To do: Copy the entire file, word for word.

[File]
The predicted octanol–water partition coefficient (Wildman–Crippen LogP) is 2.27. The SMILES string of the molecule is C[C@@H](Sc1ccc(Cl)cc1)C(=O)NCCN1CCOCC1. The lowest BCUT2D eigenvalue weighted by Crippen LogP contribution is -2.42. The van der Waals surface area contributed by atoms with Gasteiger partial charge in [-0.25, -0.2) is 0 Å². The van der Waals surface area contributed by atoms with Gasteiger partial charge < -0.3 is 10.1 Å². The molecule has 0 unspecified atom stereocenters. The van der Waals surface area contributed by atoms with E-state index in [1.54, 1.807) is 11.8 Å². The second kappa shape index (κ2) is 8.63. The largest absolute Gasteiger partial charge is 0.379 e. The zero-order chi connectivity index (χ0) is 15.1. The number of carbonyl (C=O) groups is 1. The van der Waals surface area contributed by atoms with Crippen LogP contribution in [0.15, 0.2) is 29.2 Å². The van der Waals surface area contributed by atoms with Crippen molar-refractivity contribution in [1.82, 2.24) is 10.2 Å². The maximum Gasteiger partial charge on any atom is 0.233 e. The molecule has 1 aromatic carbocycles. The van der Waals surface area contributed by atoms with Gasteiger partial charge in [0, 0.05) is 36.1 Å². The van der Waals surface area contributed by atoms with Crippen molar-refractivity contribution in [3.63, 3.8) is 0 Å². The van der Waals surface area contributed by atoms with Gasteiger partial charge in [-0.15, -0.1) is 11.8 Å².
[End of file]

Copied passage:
The predicted octanol–water partition coefficient (Wildman–Crippen LogP) is 2.27. The SMILES string of the molecule is C[C@@H](Sc1ccc(Cl)cc1)C(=O)NCCN1CCOCC1. The lowest BCUT2D eigenvalue weighted by Crippen LogP contribution is -2.42. The van der Waals surface area contributed by atoms with Gasteiger partial charge in [-0.25, -0.2) is 0 Å². The van der Waals surface area contributed by atoms with Gasteiger partial charge < -0.3 is 10.1 Å². The molecule has 0 unspecified atom stereocenters. The van der Waals surface area contributed by atoms with E-state index in [1.54, 1.807) is 11.8 Å². The second kappa shape index (κ2) is 8.63. The largest absolute Gasteiger partial charge is 0.379 e. The zero-order chi connectivity index (χ0) is 15.1. The number of carbonyl (C=O) groups is 1. The van der Waals surface area contributed by atoms with Crippen LogP contribution in [0.15, 0.2) is 29.2 Å². The van der Waals surface area contributed by atoms with Crippen molar-refractivity contribution in [1.82, 2.24) is 10.2 Å². The maximum Gasteiger partial charge on any atom is 0.233 e. The molecule has 1 aromatic carbocycles. The van der Waals surface area contributed by atoms with Gasteiger partial charge in [0, 0.05) is 36.1 Å². The van der Waals surface area contributed by atoms with Crippen molar-refractivity contribution in [3.63, 3.8) is 0 Å². The van der Waals surface area contributed by atoms with Gasteiger partial charge in [-0.15, -0.1) is 11.8 Å².